After the windshield glass is removed, a four-inch-by-four-inch-by-five-foot length of cribbing is placed above the steering column; base set on the top of the firewall area. A loop of chain goes over the cribbing and around the steering column, below any tilt column knuckle joint. The lifting force necessary is typically less than 4,000 pounds of force to lift the wheel and column.
Photo credit: Ron Moore
A three-part series about steering columns was published in Firehouse® in February, March and April 2006. Steering-column design features, rack-and-pinion column challenges and techniques for moving the column on a side-resting vehicle were addressed. This column, a follow-up to that series, looks at an alternative steering wheel and column rescue technique, one that is not thought of often.
This Trainer’s Guide outlines a rescue evolution that can best be described as “lifting” of the wheel and column. It involves working outside of the vehicle using rescue tools across the windshield opening of the vehicle. As long as the vehicle’s roof structure is present and fairly intact, a long length piece of four-inch-by-four-inch cribbing is placed across the windshield opening, directly above the column. A length of chain is placed over the cribbing, down around the column below the knuckle joint, and then is formed into a loop. With a tool inserted into the loop of chain on top of the cribbing, a simple lift from above can quickly result in clearance to extricate a trapped driver.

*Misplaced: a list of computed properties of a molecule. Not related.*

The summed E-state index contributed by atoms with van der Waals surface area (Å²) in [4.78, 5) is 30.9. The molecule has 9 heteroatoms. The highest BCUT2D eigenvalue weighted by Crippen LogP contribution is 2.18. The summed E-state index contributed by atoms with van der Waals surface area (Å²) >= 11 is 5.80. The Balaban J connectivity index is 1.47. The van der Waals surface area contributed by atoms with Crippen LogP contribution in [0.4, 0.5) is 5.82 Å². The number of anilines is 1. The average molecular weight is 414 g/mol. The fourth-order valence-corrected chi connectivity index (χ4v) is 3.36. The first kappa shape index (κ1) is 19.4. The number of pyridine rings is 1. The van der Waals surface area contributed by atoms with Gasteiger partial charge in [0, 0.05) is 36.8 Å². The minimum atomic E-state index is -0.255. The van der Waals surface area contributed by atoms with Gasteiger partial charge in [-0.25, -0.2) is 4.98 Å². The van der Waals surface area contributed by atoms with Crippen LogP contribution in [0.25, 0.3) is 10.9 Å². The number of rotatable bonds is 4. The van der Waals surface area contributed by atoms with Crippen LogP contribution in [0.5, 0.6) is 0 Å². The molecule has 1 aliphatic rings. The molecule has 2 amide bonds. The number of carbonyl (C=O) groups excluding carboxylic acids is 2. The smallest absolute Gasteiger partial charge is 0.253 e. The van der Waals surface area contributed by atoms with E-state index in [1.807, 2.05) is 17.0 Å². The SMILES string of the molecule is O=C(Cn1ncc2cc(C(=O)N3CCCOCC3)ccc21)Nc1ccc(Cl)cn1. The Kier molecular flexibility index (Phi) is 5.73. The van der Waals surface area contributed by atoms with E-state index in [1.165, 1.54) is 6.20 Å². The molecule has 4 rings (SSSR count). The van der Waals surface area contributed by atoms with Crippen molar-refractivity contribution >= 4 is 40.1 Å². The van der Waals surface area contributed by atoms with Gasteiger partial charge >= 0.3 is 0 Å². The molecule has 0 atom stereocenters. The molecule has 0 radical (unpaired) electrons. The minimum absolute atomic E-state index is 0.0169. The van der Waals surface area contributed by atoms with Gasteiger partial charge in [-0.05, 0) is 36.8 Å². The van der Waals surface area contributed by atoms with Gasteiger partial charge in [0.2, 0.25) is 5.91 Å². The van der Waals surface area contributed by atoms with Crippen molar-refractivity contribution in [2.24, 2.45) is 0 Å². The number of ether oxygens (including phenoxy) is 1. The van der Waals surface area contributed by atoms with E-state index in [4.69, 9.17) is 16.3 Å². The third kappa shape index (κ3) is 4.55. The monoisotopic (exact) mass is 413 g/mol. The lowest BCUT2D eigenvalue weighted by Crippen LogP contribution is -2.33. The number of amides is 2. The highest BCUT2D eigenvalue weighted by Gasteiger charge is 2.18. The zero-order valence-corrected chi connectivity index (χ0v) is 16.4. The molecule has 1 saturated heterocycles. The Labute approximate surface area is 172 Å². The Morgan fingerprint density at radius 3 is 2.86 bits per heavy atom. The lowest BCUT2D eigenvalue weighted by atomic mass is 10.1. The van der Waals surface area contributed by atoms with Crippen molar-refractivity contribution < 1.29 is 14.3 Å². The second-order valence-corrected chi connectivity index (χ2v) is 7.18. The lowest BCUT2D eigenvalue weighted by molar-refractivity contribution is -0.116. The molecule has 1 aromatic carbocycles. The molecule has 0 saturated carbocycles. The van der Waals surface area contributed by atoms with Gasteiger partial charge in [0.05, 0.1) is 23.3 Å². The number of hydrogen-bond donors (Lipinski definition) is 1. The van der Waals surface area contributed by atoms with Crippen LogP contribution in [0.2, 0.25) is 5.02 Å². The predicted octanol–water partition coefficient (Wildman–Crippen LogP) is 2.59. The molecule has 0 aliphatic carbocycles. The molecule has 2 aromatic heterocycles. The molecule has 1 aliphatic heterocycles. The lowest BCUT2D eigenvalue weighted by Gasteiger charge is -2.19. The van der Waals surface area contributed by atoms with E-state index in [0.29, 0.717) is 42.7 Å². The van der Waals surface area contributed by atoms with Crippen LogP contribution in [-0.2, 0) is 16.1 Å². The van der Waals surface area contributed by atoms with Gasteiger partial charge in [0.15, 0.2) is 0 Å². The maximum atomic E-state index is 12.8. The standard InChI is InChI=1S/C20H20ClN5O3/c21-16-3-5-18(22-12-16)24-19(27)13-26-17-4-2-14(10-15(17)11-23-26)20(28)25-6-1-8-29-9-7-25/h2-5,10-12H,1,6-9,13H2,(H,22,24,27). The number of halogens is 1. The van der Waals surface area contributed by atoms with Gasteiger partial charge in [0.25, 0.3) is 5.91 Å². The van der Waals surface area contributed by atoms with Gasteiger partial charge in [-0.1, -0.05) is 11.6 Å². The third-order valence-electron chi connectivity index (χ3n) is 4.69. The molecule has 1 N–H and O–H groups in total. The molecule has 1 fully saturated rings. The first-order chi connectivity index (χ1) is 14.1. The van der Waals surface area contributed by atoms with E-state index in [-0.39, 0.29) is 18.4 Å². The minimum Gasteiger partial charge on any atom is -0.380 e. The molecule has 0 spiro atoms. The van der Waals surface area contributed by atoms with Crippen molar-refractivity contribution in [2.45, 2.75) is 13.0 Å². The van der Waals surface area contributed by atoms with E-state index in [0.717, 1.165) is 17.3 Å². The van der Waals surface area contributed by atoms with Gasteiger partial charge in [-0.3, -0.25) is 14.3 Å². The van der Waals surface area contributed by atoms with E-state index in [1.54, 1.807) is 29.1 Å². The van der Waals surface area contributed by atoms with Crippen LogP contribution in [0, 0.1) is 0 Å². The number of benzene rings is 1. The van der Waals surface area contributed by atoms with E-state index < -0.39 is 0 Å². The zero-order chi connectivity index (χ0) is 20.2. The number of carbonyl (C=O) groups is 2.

TASK: Given an acquired vehicle to train with, the rescue team shall demonstrate their ability to lift a steering wheel and column off a simulated trapped driver as shown in this article using a primary and then an alternate lifting tool.